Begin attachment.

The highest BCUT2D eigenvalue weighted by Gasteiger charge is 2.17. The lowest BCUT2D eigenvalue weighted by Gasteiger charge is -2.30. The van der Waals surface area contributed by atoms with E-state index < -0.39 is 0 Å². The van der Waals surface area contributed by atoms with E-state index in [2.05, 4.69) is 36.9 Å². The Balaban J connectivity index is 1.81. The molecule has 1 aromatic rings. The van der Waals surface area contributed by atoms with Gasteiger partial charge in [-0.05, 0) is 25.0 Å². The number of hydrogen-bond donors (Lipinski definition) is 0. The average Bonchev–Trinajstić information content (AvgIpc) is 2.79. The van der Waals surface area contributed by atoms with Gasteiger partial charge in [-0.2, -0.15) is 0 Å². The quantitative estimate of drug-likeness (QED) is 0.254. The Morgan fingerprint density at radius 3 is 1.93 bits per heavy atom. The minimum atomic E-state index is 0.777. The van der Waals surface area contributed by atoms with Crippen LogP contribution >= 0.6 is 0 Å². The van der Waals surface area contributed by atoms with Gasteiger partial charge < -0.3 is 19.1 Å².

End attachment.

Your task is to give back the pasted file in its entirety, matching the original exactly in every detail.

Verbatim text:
The highest BCUT2D eigenvalue weighted by Gasteiger charge is 2.17. The lowest BCUT2D eigenvalue weighted by Gasteiger charge is -2.30. The van der Waals surface area contributed by atoms with E-state index < -0.39 is 0 Å². The van der Waals surface area contributed by atoms with E-state index in [2.05, 4.69) is 36.9 Å². The Balaban J connectivity index is 1.81. The molecule has 1 aromatic rings. The van der Waals surface area contributed by atoms with Gasteiger partial charge in [-0.05, 0) is 25.0 Å². The number of hydrogen-bond donors (Lipinski definition) is 0. The average Bonchev–Trinajstić information content (AvgIpc) is 2.79. The van der Waals surface area contributed by atoms with Gasteiger partial charge in [-0.2, -0.15) is 0 Å². The quantitative estimate of drug-likeness (QED) is 0.254. The Morgan fingerprint density at radius 3 is 1.93 bits per heavy atom. The minimum atomic E-state index is 0.777. The van der Waals surface area contributed by atoms with Crippen LogP contribution >= 0.6 is 0 Å². The van der Waals surface area contributed by atoms with Gasteiger partial charge < -0.3 is 19.1 Å².